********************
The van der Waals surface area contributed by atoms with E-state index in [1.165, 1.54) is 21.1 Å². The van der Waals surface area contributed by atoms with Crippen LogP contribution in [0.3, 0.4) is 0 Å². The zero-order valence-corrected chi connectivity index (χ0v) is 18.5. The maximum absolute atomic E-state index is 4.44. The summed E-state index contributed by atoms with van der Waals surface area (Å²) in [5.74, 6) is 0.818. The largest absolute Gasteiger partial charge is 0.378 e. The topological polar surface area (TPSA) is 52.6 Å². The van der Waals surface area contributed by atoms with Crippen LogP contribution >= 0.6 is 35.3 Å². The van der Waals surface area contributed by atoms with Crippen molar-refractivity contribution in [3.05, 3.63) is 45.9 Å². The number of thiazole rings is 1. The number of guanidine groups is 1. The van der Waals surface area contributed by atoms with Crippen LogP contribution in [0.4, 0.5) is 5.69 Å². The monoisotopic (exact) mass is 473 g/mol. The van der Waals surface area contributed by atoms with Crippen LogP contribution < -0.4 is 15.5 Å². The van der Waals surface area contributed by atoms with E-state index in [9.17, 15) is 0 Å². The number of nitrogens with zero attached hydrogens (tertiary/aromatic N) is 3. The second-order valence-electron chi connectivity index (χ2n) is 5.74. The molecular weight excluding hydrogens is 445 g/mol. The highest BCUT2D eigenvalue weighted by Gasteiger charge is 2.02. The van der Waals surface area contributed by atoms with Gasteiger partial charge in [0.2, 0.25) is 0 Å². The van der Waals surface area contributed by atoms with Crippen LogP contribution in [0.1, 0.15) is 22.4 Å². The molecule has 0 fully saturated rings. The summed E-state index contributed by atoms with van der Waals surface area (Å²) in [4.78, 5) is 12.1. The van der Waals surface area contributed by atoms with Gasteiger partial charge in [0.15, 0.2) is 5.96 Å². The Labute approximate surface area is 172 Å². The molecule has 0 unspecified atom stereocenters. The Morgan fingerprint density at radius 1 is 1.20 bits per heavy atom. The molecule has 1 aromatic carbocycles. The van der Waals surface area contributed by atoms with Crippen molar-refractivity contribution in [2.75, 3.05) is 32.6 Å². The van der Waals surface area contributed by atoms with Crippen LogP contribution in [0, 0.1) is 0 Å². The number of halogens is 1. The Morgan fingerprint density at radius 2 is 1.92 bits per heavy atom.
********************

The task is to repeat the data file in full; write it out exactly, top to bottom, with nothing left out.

The van der Waals surface area contributed by atoms with E-state index in [1.165, 1.54) is 21.1 Å². The van der Waals surface area contributed by atoms with Crippen LogP contribution in [0.3, 0.4) is 0 Å². The zero-order valence-corrected chi connectivity index (χ0v) is 18.5. The maximum absolute atomic E-state index is 4.44. The summed E-state index contributed by atoms with van der Waals surface area (Å²) in [5.74, 6) is 0.818. The largest absolute Gasteiger partial charge is 0.378 e. The topological polar surface area (TPSA) is 52.6 Å². The van der Waals surface area contributed by atoms with Crippen LogP contribution >= 0.6 is 35.3 Å². The van der Waals surface area contributed by atoms with Crippen molar-refractivity contribution in [3.05, 3.63) is 45.9 Å². The number of thiazole rings is 1. The number of guanidine groups is 1. The van der Waals surface area contributed by atoms with Crippen LogP contribution in [0.4, 0.5) is 5.69 Å². The monoisotopic (exact) mass is 473 g/mol. The van der Waals surface area contributed by atoms with Crippen LogP contribution < -0.4 is 15.5 Å². The van der Waals surface area contributed by atoms with E-state index in [9.17, 15) is 0 Å². The number of nitrogens with zero attached hydrogens (tertiary/aromatic N) is 3. The second-order valence-electron chi connectivity index (χ2n) is 5.74. The molecular weight excluding hydrogens is 445 g/mol. The highest BCUT2D eigenvalue weighted by Gasteiger charge is 2.02. The van der Waals surface area contributed by atoms with Gasteiger partial charge in [0.2, 0.25) is 0 Å². The van der Waals surface area contributed by atoms with Crippen LogP contribution in [0.1, 0.15) is 22.4 Å². The molecule has 0 fully saturated rings. The summed E-state index contributed by atoms with van der Waals surface area (Å²) in [4.78, 5) is 12.1. The van der Waals surface area contributed by atoms with Gasteiger partial charge in [0.15, 0.2) is 5.96 Å². The Labute approximate surface area is 172 Å². The molecule has 0 unspecified atom stereocenters. The Morgan fingerprint density at radius 1 is 1.20 bits per heavy atom. The molecule has 1 aromatic carbocycles. The van der Waals surface area contributed by atoms with Crippen molar-refractivity contribution in [2.75, 3.05) is 32.6 Å². The van der Waals surface area contributed by atoms with Crippen LogP contribution in [0, 0.1) is 0 Å². The number of halogens is 1. The Morgan fingerprint density at radius 2 is 1.92 bits per heavy atom.